Living Large in Cramped Quarters: How to Make Space in a Small Room
10 Ideas to Increase Storage Space for Your Home, Making it Feel Bigger
When it comes to storage space in and around the home, it often seems that there is never enough. Smaller homes and older homes are particularly prone to the storage challenge. Finding creative ways to add functional storage and make more space in a small room is often a necessity for these homeowners. Remodeling attics, basements, garages, or building a home addition to gain square footage are all solutions that will definitely work. However, remodeling is an expensive option that not everyone can or wants to afford. Luckily, there are plenty of ways to simply give the illusion of increased space in a small room that can make your home feel bigger — allowing it to work better for you and your family.
Staying organized is half the battle to successful living in a small home. It is so easy for stuff to pile up in corners. Purging items you don't need or use is essential. Keeping the rest under control can be achieved by maximizing the storage potential in and around the home.
How to make space in a small room:
Use the hollow area inside your walls for storage: In most cases, the interior walls of your home are uninsulated and hollow, meaning there is unused space available between the wall studs. This empty space has long been pressed into service by bathroom designers as a good place to recess the medicine cabinet. The interior walls in your home can handle more than just a medicine cabinet, however. You can add recessed shelving and niches built to fit between studs. Just be careful you are only cutting into a non-supporting wall. Removing or adding support beams and columns is best left to professionals.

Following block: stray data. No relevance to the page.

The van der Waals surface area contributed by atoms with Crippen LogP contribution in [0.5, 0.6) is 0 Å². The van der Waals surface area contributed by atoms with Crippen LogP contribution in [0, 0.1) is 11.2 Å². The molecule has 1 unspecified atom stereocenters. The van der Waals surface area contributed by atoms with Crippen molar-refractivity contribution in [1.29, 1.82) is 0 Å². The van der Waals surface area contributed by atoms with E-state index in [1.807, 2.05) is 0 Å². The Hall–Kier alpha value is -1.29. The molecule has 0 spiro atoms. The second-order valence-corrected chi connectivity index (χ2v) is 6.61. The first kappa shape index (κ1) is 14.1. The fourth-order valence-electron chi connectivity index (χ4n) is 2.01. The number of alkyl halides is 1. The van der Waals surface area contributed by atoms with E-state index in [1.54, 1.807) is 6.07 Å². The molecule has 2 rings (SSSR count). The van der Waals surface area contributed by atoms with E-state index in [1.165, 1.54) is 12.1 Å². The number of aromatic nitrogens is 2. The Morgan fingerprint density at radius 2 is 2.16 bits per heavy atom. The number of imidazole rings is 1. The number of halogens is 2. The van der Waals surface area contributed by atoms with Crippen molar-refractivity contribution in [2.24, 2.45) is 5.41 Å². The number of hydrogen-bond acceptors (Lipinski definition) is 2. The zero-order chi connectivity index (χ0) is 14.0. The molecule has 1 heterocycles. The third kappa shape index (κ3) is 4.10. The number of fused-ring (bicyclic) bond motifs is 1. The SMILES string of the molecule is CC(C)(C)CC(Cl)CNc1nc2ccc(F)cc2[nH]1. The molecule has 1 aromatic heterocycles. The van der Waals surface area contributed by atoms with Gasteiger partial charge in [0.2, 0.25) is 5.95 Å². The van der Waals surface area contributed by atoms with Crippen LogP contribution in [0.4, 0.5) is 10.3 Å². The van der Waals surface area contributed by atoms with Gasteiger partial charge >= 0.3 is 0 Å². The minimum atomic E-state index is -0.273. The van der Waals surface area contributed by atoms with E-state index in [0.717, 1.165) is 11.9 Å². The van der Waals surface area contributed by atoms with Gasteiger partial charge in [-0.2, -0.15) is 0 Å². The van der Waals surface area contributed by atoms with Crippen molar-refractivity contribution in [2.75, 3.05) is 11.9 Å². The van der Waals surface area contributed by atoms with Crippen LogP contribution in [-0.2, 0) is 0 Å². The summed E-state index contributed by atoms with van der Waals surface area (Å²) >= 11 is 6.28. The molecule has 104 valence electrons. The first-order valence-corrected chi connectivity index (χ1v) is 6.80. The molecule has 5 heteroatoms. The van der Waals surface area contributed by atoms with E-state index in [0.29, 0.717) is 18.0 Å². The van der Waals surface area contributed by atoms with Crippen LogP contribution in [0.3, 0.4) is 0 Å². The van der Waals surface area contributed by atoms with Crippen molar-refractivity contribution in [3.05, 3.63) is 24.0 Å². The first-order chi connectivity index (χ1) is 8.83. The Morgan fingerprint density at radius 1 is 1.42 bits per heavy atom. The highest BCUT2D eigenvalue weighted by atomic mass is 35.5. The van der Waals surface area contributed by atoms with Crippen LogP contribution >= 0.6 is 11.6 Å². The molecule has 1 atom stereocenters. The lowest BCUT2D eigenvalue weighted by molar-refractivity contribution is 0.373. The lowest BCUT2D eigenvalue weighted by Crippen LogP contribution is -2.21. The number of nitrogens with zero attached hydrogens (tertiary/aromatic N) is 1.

Make sure your cabinets go all the way to the ceiling:
There is often open space along the wall and just under the ceiling in most homes. Rather than leaving it unused or as an empty soffit, maximize this space for storage by using cabinets that go all the way to the ceiling.
Add overhead storage cabinets above seating and/or sleeping areas:
After ensuring that your cabinets go all the way to the ceiling, go one step further and install upper cabinetry over your seating and sleeping areas. You don't need as much overhead space as you probably have in these areas, as you are always sitting or laying down in these spaces. You may as well put the empty space over your head to good use with some functional storage.
Add Storage to the Top of the Stairs:
Older homes may lack large closets, but they often have grand staircases with large landings. International Residential Code specifies the minimum space for staircase landings at only 36 inches from the back wall to the first step. Put the extra space at the top of the stairs to work with a small wardrobe closet and/or hooks.
Even a tiny, shallow depth closet like the one pictured here can help ease storage constraints in a small home. This third-floor walk-up lacked a coat closet or mudroom, and there was no practical place to build one inside the unit. However, there was plenty of space outside the back door at the top of a private staircase.
Convert the empty spaces under the bed and/or furniture into functional storage: